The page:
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The Effect of Patronage Politics on City Government in American Cities, 1900-1910

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  • Rebecca Menes
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    Abstract

    In this paper I explore the effect of patronage or machine' politics on government performance in American cities during the Progressive era. I use game theoretic models and an empirical analysis of spending and public goods provision during the first decade of the twentieth century in a cross section of American cities with and without governments dominated by political machines. The ability to buy votes relaxes the electoral constraints on the government. Taxes, budgets, municipal wages, and (unobserved) corruption are all predicted to rise under a patronage based regime. But in a city, patronage politics does not relax the incentives to provide public goods. A politician who buys his way into office will still be motivated to provide optimal levels of government goods and services because he can capture the resulting locational rents in higher taxes and graft. Empirically, city governments dominated by political machines paid city government employees more and had larger budgets but provided high levels of public goods.

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    Bibliographic Info

    Paper provided by National Bureau of Economic Research, Inc in its series NBER Working Papers with number 6975.

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    Date of creation: Feb 1999
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    Handle: RePEc:nbr:nberwo:6975

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    1. Ades, Alberto F & Glaeser, Edward L, 1995. "Trade and Circuses: Explaining Urban Giants," The Quarterly Journal of Economics, MIT Press, vol. 110(1), pages 195-227, February.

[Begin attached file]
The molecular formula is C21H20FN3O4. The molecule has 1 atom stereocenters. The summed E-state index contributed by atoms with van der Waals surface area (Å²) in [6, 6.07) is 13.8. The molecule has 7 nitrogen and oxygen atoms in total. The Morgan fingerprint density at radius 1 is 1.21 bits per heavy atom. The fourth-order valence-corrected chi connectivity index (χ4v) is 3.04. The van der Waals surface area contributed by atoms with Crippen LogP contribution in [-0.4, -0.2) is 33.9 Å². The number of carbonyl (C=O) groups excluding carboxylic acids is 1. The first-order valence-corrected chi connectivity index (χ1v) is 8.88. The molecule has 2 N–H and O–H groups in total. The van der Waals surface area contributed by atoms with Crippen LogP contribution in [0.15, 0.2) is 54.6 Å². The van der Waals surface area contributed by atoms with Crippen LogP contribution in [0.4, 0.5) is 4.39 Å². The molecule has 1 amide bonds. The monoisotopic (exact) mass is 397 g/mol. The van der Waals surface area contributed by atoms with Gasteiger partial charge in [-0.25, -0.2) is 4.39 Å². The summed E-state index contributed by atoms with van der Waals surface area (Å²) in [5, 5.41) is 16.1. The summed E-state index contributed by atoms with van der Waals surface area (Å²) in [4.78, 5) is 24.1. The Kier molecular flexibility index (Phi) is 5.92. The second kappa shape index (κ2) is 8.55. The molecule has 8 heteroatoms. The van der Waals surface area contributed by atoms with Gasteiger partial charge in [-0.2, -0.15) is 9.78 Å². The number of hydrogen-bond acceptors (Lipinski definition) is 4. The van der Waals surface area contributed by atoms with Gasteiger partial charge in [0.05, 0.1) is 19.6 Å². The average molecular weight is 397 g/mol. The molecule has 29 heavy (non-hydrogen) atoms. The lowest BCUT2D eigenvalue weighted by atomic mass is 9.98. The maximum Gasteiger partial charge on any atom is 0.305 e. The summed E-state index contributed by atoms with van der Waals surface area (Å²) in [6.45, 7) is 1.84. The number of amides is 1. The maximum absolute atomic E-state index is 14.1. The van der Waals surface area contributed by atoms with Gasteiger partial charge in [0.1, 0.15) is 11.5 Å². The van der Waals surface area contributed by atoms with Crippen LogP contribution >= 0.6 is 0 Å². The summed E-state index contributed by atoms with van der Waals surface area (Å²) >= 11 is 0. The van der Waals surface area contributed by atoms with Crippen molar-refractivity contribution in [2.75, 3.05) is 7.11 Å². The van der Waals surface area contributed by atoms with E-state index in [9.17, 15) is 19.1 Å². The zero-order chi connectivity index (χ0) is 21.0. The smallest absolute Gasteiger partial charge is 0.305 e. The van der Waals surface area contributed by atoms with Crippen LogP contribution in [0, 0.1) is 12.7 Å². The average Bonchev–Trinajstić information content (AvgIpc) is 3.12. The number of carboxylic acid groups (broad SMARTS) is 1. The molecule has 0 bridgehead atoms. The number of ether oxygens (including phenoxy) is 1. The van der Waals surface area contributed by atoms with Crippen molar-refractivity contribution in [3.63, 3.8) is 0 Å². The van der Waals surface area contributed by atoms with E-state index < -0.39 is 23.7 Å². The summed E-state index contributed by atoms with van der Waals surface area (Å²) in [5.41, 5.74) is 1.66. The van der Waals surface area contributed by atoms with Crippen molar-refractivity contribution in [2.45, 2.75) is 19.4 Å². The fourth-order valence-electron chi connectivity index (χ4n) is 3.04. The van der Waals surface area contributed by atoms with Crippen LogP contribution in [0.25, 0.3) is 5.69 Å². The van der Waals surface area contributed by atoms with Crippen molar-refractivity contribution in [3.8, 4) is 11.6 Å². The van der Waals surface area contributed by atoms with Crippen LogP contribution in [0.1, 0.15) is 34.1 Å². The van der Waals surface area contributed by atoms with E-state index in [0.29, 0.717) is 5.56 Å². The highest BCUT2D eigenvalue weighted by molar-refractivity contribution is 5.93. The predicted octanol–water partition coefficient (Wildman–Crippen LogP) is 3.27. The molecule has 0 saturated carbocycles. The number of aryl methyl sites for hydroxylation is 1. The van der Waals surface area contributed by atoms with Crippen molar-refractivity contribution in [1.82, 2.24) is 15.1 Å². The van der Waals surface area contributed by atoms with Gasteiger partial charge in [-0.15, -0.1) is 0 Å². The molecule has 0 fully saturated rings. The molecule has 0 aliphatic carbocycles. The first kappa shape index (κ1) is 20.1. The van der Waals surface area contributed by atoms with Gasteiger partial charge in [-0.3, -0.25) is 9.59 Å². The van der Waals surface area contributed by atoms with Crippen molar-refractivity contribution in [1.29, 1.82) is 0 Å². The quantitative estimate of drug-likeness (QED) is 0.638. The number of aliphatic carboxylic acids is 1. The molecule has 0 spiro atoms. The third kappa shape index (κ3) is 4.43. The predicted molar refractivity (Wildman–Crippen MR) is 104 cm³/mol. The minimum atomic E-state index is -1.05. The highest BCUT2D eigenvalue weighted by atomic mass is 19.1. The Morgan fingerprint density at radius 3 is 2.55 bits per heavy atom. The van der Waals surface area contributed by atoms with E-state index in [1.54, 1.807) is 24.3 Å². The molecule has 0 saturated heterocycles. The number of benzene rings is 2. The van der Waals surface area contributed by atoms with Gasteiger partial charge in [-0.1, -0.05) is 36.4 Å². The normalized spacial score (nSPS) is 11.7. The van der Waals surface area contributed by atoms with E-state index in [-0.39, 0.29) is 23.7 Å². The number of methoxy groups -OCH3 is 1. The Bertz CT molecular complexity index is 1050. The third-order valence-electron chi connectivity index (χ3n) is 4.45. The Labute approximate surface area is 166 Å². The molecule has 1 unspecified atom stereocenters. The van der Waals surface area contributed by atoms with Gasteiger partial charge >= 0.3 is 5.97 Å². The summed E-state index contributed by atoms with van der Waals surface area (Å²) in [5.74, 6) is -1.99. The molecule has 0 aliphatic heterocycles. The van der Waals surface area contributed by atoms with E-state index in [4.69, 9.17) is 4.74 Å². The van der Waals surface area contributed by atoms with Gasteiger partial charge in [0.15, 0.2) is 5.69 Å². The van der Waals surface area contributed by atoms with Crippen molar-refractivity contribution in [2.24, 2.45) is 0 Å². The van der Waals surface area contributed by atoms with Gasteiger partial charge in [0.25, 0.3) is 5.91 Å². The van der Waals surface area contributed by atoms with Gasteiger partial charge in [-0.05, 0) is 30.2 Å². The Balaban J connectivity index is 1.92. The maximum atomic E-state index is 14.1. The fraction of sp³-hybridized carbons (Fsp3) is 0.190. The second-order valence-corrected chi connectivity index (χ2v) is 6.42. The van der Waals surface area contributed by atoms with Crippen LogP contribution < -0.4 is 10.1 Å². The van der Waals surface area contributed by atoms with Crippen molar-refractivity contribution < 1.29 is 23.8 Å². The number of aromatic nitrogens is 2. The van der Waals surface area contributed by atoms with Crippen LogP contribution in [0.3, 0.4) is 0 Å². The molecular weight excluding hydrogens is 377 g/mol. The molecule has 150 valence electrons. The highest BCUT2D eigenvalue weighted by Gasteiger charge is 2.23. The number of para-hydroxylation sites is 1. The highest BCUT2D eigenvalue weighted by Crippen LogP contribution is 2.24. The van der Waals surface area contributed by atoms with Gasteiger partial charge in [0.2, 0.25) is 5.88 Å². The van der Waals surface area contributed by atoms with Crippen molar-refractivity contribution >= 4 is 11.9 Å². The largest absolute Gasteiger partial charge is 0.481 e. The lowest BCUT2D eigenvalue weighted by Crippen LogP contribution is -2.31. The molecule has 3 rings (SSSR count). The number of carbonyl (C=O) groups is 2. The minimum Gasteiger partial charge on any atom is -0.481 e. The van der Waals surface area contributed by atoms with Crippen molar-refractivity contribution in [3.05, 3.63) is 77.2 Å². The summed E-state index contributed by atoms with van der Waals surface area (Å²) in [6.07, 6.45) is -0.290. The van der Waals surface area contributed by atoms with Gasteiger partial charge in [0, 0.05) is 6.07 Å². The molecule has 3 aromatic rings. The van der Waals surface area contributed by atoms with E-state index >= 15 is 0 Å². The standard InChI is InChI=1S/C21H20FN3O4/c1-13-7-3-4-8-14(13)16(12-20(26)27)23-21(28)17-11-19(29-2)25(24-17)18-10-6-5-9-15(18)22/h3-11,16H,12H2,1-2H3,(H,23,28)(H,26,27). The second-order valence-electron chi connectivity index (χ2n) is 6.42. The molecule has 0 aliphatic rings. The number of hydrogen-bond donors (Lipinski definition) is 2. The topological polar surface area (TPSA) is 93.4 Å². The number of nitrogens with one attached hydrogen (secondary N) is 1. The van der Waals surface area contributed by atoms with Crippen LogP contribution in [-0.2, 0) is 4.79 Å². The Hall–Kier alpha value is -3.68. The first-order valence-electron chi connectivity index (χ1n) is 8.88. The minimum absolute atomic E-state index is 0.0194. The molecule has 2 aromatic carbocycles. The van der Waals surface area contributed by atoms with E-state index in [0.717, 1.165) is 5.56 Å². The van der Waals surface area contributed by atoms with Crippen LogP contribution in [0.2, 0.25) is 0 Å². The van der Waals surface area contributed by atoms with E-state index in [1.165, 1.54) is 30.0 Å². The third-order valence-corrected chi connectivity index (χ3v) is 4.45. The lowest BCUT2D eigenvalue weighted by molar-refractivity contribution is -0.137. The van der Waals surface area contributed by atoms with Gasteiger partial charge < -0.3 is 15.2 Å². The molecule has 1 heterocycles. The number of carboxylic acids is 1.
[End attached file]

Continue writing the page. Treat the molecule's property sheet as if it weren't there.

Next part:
2. Krueger, Anne O, 1993. "Virtuous and Vicious Circles in Economic Development," American Economic Review, American Economic Association, vol. 83(2), pages 351-55, May.
    3. Goldin, Claudia & Rockoff, Hugh (ed.), 1992. "Strategic Factors in Nineteenth Century American Economic History," National Bureau of Economic Research Books, University of Chicago Press, edition 1, number 9780226301129, January.
    4. Martin C. McGuire & Mancur Olson Jr., 1996. "The Economics of Autocracy and Majority Rule: The Invisible Hand and the Use of Force," Journal of Economic Literature, American Economic Association, vol. 34(1), pages 72-96, March.
    5. J. Bradford De Long & Andrei Shleifer, . "Princes and Merchants: City Growth Before the Industrial Revolution," J. Bradford De Long's Working Papers _111, University of California at Berkeley, Economics Department.
    6. Murphy, Kevin M & Shleifer, Andrei & Vishny, Robert W, 1993. "Why Is Rent-Seeking So Costly to Growth?," American Economic Review, American Economic Association, vol. 83(2), pages 409-14, May.
    7. Mauro, Paolo, 1995. "Corruption and Growth," The Quarterly Journal of Economics, MIT Press, vol. 110(3), pages 681-712, August.
    8. James E. Rauch, 1994. "Bureaucracy, Infrastructure, and Economic Growth: Evidence from U.S. Cities During the Progressive Era," NBER Working Papers 4973, National Bureau of Economic Research, Inc.
    9. Joseph D. Reid, Jr. & Michael M. Kurth, 1992. "The Rise and Fall of Urban Political Patronage Machines," NBER Chapters, in: Strategic Factors in Nineteenth Century American Economic History: A Volume to Honor Robert W. Fogel, pages 427-445 National Bureau of Economic Research, Inc.
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    Cited by:
    1. Rebecca Menes, 2006. "Limiting the Reach of the Grabbing Hand. Graft and Growth in American Cities, 1880 to 1930," NBER Chapters, in: Corruption and Reform: Lessons from America's Economic History, pages 63-94 National Bureau of Economic Research, Inc.

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